By BRADEN LAMMERS
NEW ALBANY —
Nationally, it’s the status quo. Locally, the economic forecast is a little rosier.
Indiana University Southeast and the Kelley School of Business hosted its annual economic outlook breakfast Friday morning to provide local business leaders and politicians a peek at the expectations of the national, state and regional economy for next year.
Panelists said implications for economics on the local and national stage are tied to national politics.
Among the concerns were the direction of the Federal Reserve, issues surrounding the implementation of the Affordable Care Act, Medicare, as well as continued partisan politics and future fights over a national budget and debt ceiling.
Willard Witte, retired Indiana University economics professor, started with an overview of the national economy by letting the audience know if they attended the event last year, they were free to check their emails for the next few minutes.
“I really don’t have a lot that’s new to say,” Witte said in jest.
He said while there has been growth in the national economy, it has been slightly behind expectations. During the past three years, the national economy has grown at about a 2 percent rate.
The lackluster growth during the past few years has been explained by the economy coming out of the recession, an international economy that was keeping growth limited, the national stimulus plan ending and uncertainty due to political dysfunction.
“We really can’t see the economy doing much better than the status quo — 2 percent growth or so that we have been experiencing for the last three year — until sometime at least until the middle of next year,” Witte said.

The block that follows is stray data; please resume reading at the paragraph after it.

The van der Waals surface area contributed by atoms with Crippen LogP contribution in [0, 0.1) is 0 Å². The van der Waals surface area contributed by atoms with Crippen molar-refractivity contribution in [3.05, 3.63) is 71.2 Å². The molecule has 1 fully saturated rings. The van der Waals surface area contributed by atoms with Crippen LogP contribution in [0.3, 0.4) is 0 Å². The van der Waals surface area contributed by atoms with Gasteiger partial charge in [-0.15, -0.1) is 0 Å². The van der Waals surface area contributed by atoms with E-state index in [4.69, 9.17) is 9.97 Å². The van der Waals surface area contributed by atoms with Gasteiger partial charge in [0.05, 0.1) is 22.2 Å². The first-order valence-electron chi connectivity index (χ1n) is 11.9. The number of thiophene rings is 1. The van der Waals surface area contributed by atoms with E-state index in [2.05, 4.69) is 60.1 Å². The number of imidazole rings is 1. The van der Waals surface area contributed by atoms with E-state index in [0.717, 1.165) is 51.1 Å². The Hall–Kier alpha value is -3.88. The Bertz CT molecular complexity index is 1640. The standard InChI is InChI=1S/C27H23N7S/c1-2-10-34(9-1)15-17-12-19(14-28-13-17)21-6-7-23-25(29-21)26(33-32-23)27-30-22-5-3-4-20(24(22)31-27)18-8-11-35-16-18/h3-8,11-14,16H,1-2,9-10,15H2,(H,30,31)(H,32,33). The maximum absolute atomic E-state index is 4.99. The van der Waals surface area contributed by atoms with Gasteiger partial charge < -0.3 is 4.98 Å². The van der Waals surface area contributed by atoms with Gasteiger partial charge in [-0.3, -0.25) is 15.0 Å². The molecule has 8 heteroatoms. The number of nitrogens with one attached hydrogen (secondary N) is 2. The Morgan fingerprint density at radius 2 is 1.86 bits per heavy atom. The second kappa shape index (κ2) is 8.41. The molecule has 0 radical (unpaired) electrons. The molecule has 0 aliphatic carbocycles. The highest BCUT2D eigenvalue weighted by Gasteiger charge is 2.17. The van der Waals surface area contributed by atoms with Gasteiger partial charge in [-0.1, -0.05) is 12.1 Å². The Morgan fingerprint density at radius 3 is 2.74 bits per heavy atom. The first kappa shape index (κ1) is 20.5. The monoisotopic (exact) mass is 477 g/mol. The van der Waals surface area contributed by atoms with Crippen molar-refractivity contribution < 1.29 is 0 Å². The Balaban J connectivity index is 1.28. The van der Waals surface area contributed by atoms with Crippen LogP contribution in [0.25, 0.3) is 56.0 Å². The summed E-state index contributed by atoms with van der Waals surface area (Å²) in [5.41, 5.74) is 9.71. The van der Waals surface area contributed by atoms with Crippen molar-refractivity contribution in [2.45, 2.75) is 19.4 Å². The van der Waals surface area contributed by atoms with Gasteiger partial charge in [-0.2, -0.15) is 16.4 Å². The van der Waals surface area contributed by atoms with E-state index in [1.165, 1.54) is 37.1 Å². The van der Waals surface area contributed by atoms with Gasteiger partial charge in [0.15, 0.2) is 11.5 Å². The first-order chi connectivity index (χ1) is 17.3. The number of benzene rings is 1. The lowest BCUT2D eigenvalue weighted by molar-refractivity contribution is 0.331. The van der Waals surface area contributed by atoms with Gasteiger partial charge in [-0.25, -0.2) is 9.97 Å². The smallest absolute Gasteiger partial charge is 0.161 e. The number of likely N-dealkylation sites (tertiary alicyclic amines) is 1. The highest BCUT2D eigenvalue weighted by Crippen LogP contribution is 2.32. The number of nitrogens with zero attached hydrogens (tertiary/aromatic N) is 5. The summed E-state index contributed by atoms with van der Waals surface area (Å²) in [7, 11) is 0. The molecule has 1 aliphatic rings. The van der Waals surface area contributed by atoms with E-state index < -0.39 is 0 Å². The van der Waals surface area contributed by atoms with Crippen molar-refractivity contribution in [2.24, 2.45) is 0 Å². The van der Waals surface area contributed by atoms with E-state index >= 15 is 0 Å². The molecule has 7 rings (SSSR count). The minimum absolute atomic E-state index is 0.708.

There also has been a steady decrease in unemployment, but the figures were not without their caveats. Witte explained that while the unemployment rate continues to decrease, the employment rate — the number of people older than 16 years old that are employed — has not grown since the recession hit in 2008.
“The employment rate right now is as low as it’s been since 1983,” he said. “And on the unemployment side, a lot of the reason that unemployment has been falling is because the number of people have been participating in the labor market has been declining significantly.
“People have been dropping out of the labor force.”
Five years removed from the financial crisis and with international economies improving slightly, they are not as much of a factor on the national level, Witte explained. But he added that political dysfunction is likely to continue to have an affect on the national economy moving forward.
A temporarily resolution was reached to end a government shutdown last month, as well as a temporary raise in the federal debt limit, both of which will need to be revisited in January.
Witte said his larger concern stems with the direction that will be taken by the Federal Reserve, and it’s potential new chair Janet Yellen.
Dubos Masson, an associate professor of finance at the Kelley School of Business, said any time the federal reserve mentions tapering back on how much money it is printing, the stock market drops.
But contrary to slow overall growth numbers, Masson said the market has outgained expert’s predictions during the past few years. Masson said he is not sure if that trend will continue, but does expect growth in the stock market, just maybe at a slower pace.